The towering animal stepped silently into the stall-like cage and stood there calmly, munching her treats as the gate closed behind her. Her keepers pushed the padded sidewalls inward to hold her snugly, then slipped two yellow support straps under her belly.
Bronson stepped into a space alongside the giraffe. After a warning - "Touch, Gretchen!" - she jabbed a hypodermic needle through the thick skin on the animal's thigh, delivering a biweekly dose of a joint supplement. Gretchen barely flinched.
A few minutes later, from the opposite side of the restraint, keepers lifted the giraffe's left front leg with ropes and Bronson began to file and clean up her hoof. But they quit minutes later when Gretchen began to struggle. That was unusual, they said.
"We call her `The Lady of the House,'" said trainer Jennifer Rosado, 34. "She'll basically do anything if you love her. That's why it's important to us to make her as happy as possible, for as long as possible."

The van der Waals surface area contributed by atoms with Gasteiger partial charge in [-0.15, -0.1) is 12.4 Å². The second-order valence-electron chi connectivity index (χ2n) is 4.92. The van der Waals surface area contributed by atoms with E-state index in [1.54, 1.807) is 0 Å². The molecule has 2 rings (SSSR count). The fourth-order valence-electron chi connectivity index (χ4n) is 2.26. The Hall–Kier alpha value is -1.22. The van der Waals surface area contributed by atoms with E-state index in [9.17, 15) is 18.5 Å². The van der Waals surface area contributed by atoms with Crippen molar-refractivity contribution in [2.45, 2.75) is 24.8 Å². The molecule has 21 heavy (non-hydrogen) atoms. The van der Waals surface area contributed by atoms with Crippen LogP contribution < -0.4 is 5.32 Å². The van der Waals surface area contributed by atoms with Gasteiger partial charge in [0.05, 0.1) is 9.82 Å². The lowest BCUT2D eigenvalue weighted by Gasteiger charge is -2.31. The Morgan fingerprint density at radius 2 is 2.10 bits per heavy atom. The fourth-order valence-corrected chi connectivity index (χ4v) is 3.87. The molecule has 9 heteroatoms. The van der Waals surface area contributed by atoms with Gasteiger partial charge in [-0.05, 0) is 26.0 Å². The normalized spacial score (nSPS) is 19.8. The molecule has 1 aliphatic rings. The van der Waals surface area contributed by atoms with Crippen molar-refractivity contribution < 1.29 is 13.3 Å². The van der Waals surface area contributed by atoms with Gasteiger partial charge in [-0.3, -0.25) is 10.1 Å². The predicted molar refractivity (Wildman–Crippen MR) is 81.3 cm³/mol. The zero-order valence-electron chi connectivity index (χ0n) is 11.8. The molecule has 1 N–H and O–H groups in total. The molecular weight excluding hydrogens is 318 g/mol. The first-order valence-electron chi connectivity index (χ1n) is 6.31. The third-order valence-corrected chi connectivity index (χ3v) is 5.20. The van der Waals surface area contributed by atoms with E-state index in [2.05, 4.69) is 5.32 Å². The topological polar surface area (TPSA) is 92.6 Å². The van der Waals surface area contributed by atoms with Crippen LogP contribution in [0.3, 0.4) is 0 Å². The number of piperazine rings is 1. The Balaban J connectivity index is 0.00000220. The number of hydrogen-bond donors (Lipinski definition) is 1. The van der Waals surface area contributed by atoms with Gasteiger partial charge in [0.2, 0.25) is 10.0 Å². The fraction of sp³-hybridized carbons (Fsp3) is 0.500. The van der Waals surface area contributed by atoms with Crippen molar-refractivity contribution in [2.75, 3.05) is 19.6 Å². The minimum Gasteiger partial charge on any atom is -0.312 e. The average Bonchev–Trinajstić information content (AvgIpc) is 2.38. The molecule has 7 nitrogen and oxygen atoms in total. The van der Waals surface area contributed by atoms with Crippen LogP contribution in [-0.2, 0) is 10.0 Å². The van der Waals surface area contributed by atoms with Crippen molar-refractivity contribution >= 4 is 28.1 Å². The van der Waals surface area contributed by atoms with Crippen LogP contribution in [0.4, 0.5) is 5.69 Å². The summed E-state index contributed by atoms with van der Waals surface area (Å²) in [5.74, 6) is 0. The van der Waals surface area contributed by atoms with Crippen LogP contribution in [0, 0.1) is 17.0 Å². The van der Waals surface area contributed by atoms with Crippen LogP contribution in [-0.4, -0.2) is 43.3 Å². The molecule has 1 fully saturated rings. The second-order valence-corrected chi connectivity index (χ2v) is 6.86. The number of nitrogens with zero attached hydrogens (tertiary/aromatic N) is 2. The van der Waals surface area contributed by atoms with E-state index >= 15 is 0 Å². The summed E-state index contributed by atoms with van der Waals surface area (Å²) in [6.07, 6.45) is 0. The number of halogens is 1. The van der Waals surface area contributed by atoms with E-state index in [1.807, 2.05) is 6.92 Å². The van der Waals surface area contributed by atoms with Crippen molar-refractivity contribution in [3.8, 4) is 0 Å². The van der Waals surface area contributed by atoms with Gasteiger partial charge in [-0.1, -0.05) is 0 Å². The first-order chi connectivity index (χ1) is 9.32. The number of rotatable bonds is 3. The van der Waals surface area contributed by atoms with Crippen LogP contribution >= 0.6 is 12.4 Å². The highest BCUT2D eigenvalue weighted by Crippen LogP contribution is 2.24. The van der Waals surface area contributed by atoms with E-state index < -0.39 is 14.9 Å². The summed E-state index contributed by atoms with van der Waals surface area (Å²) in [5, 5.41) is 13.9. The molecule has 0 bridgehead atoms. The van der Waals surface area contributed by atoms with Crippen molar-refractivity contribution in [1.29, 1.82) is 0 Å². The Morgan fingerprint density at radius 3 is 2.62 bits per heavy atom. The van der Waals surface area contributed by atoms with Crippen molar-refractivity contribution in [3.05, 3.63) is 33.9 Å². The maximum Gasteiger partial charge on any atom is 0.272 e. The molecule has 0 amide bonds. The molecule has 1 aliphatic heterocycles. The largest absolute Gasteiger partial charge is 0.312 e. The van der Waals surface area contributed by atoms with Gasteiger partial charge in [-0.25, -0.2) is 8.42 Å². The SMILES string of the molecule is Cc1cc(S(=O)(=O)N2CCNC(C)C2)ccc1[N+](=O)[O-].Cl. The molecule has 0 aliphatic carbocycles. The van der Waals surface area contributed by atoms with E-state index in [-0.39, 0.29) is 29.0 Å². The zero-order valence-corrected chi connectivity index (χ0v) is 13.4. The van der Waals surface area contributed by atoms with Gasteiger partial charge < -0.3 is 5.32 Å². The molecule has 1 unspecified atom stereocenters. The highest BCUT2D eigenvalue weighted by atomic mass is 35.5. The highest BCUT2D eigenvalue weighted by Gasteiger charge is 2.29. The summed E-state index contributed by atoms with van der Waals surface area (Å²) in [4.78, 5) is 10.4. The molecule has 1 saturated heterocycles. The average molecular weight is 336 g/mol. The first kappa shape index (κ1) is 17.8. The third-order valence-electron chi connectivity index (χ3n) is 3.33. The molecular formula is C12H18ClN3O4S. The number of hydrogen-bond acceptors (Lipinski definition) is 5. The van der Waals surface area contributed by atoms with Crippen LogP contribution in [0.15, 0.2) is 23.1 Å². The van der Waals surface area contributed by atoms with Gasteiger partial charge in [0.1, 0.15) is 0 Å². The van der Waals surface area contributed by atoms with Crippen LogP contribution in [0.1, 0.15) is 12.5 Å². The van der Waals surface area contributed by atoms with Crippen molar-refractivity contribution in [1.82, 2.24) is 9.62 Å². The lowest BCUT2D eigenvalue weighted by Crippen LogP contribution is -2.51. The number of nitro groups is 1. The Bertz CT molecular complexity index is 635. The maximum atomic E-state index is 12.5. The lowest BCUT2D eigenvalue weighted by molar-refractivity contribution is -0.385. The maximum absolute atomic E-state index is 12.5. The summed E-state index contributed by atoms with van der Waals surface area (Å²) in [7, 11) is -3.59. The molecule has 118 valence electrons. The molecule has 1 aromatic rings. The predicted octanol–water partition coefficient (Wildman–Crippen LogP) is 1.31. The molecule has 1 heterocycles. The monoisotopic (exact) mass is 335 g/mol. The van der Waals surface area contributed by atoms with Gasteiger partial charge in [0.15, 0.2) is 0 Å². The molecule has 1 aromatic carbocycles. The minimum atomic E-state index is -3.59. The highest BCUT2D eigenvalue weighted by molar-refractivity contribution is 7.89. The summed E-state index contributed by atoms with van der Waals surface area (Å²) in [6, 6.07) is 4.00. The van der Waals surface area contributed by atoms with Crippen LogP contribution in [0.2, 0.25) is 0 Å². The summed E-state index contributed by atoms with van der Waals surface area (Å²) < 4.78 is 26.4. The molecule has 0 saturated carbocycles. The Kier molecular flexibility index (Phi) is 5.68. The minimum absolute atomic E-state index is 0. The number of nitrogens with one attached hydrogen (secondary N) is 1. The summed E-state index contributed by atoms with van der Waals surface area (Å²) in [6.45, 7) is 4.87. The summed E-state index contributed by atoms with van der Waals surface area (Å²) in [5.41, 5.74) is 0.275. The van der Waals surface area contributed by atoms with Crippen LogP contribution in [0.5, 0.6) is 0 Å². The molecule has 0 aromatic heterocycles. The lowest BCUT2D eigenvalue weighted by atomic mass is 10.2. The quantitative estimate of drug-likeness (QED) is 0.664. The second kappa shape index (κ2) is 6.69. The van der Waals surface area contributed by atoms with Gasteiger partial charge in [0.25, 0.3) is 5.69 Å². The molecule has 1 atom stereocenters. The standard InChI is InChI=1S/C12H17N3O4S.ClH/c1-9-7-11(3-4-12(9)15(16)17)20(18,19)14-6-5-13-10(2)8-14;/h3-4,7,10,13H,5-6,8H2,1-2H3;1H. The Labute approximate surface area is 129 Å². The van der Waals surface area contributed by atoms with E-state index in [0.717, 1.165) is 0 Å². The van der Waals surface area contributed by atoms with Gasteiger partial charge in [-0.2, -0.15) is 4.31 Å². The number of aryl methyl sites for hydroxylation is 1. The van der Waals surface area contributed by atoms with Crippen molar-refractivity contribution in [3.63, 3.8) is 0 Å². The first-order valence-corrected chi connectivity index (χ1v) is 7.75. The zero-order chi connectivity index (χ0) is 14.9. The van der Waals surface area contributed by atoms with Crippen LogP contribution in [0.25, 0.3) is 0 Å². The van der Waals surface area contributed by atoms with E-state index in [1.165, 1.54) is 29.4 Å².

Some days she's quiet, she said. But on others she's made a beeline for the yard, where construction work (for the soon-to-open public giraffe feeding area) has her "mesmerized."
"They're very inquisitive," Rosado said. "`What's that? Can I eat it? Can I play with it?' ... I compare them to a toddler."
And, they're charming. Once, soon after Rosado began working in the giraffe barn, filling the feed basket on the wall, Gretchen "leaned her head beside me and watched me do it," she recalled.
"We had a `moment,' " she recalled, "and after that, I was totally sucked in."